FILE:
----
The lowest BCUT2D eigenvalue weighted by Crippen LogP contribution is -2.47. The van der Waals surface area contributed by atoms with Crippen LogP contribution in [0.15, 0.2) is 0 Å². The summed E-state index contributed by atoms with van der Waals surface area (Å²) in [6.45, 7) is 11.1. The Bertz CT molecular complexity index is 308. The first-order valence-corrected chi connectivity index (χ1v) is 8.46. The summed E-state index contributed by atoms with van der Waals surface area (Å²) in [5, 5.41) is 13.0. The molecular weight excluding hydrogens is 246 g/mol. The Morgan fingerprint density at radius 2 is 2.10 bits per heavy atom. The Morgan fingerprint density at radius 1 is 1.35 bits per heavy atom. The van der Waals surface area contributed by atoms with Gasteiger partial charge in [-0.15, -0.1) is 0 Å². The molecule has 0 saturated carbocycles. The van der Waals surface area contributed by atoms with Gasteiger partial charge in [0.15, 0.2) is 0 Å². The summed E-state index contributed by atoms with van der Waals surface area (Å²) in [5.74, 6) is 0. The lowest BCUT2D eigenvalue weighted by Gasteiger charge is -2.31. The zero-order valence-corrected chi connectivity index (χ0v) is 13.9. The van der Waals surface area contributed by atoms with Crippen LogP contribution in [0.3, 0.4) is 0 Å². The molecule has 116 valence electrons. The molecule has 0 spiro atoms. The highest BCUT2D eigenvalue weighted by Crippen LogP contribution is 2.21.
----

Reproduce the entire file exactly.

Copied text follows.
The lowest BCUT2D eigenvalue weighted by Crippen LogP contribution is -2.47. The van der Waals surface area contributed by atoms with Crippen LogP contribution in [0.15, 0.2) is 0 Å². The summed E-state index contributed by atoms with van der Waals surface area (Å²) in [6.45, 7) is 11.1. The Bertz CT molecular complexity index is 308. The first-order valence-corrected chi connectivity index (χ1v) is 8.46. The summed E-state index contributed by atoms with van der Waals surface area (Å²) in [5, 5.41) is 13.0. The molecular weight excluding hydrogens is 246 g/mol. The Morgan fingerprint density at radius 2 is 2.10 bits per heavy atom. The Morgan fingerprint density at radius 1 is 1.35 bits per heavy atom. The van der Waals surface area contributed by atoms with Gasteiger partial charge in [-0.15, -0.1) is 0 Å². The molecule has 0 saturated carbocycles. The van der Waals surface area contributed by atoms with Gasteiger partial charge in [0.15, 0.2) is 0 Å². The summed E-state index contributed by atoms with van der Waals surface area (Å²) in [5.74, 6) is 0. The lowest BCUT2D eigenvalue weighted by Gasteiger charge is -2.31. The zero-order valence-corrected chi connectivity index (χ0v) is 13.9. The van der Waals surface area contributed by atoms with Crippen LogP contribution in [0.3, 0.4) is 0 Å². The molecule has 116 valence electrons. The molecule has 0 spiro atoms. The highest BCUT2D eigenvalue weighted by Crippen LogP contribution is 2.21.